Martin Marty is not an evangelical commentator, but he does comment on evangelicals frequently, and his writings are often useful to me, to see how our work is viewed from other Christian perspectives. The Martin Marty Center at University of Chicago publishes Sightings, a stream of reflections on faith in public life. I’m not a current subscriber, but Al Tizon sent me one of Marty’s columns last week, on “Evangelicals and the Environment“, well worth noting for its paternalistic tone as well as its content.
Marty reviews a recent book from the Wheaton College community called Christians, the Care of Creation, and Global Climate Change, a nice volume for its slimness (would that other books were as economical with their length). It’s recommended reading…
But what’s particularly interesting to me is the care Marty takes to distance himself from Evangelicals, lest his non-evangelical audience mistake his sympathetic observations for whole-hearted approval.
We’ll see more of these sorts of pieces in the future, as more evangelicals join the environmental conversation.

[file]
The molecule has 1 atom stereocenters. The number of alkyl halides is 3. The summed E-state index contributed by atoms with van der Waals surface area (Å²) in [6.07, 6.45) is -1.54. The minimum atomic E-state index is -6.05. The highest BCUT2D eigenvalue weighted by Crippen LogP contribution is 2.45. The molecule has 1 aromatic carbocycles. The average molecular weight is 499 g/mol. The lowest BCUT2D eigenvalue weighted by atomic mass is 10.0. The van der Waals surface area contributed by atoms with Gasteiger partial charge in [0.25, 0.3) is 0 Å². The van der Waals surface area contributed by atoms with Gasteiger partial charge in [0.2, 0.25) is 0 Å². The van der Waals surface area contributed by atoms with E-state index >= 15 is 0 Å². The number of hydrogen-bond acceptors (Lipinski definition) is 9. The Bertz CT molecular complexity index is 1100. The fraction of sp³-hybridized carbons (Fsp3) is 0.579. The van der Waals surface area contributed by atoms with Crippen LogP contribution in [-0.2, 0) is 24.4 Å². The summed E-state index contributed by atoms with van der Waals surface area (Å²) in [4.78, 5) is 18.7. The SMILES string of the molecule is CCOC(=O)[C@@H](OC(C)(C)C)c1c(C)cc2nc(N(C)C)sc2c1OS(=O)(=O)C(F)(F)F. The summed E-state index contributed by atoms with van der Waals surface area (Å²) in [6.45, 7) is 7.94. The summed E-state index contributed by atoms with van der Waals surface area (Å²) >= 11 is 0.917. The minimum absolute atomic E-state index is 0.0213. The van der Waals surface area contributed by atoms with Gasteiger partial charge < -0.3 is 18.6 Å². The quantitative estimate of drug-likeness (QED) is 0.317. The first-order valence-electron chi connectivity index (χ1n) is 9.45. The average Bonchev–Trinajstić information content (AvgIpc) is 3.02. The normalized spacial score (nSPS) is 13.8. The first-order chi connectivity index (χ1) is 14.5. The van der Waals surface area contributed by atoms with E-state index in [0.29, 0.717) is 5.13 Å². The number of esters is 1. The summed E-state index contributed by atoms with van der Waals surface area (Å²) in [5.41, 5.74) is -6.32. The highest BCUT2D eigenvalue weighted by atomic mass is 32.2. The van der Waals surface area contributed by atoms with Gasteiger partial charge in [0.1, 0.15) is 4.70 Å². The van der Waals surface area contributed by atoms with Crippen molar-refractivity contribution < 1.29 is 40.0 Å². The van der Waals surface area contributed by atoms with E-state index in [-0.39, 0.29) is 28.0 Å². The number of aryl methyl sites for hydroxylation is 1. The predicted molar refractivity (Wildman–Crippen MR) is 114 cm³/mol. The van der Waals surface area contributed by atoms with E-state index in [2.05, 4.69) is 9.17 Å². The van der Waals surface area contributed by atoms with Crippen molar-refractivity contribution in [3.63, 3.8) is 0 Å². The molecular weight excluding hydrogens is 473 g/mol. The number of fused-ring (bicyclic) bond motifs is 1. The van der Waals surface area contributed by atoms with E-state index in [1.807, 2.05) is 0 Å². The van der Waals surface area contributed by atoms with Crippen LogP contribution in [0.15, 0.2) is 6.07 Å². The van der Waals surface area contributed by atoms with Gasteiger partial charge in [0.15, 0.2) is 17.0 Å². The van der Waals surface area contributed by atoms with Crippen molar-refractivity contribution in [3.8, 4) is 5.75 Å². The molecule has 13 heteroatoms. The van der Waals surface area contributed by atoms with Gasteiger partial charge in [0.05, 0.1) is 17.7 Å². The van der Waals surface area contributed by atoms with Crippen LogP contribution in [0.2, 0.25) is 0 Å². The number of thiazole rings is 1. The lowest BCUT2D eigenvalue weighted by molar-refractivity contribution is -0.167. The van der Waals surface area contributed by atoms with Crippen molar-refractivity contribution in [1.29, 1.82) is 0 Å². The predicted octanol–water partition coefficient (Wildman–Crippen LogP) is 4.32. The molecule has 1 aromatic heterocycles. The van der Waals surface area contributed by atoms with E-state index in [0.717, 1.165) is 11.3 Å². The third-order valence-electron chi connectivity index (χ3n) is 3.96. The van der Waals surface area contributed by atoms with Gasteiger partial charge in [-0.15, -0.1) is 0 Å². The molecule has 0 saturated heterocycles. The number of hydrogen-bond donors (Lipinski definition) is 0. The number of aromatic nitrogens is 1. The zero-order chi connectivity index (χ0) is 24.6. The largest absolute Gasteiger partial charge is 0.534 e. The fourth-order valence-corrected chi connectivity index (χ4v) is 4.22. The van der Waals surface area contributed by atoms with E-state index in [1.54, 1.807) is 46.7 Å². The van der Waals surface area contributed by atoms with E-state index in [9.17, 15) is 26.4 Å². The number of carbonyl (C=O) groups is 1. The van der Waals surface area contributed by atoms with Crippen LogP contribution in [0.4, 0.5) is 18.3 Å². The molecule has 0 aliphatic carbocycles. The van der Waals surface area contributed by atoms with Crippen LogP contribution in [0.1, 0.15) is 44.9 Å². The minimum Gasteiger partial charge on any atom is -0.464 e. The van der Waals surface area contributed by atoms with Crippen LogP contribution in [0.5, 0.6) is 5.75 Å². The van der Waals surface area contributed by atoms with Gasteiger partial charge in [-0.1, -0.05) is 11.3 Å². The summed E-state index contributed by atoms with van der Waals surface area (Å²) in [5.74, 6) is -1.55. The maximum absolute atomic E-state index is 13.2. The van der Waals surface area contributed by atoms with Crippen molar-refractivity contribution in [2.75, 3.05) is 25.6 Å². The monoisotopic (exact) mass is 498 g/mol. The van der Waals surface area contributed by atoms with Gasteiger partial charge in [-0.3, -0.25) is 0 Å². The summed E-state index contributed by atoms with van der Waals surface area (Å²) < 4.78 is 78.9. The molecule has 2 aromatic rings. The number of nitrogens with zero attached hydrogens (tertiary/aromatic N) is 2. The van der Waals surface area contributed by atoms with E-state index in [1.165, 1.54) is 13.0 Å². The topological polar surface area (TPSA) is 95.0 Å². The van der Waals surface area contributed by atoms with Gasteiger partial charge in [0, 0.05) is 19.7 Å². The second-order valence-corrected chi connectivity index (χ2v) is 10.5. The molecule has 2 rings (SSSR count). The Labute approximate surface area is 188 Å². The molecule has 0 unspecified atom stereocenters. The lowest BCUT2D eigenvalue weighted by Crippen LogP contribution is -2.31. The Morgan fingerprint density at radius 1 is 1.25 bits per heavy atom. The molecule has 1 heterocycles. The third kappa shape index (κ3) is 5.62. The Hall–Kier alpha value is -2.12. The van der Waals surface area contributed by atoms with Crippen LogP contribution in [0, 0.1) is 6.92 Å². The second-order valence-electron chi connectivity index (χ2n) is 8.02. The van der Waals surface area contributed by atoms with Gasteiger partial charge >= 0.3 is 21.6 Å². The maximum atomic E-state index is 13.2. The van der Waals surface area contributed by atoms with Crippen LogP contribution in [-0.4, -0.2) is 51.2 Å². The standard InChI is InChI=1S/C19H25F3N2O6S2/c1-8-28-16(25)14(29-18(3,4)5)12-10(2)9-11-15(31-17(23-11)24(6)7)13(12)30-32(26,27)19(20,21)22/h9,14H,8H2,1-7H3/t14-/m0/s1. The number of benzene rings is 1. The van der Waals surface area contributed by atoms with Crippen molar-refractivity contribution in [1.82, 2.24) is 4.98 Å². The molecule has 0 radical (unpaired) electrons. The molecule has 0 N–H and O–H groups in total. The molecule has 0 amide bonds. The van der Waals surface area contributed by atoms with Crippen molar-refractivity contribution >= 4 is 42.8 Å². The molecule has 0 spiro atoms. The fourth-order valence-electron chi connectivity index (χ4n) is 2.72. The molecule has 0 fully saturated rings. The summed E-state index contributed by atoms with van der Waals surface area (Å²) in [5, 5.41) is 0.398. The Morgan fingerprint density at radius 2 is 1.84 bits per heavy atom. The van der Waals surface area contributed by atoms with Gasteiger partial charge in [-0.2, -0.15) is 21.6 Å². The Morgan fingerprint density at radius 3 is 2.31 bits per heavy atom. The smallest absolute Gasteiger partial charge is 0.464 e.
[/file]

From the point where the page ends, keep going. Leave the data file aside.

It’s a combination of head-patting approval, finger-wagging for being tardy, tut-tutting about our evangelical hang-ups, and instrumental use of our creation care efforts to goad mainliners into action. Nothing lights a fire under Episcopalians and Unitarians on social issues like saying “Look, even the evangelicals are on board with this issue!”
It would be nice if we could get something better than a “most improved” award.
We should also begin to see a standardized proviso emerge in commentaries about evangelical environmental action, as with commentaries on evangelical social action–a note that these new development are encouraging, and that these are native fruit from seeds planted in the evangelical garden long ago by people like Francis Schaeffer, Cal DeWitt, Ron Sider and others.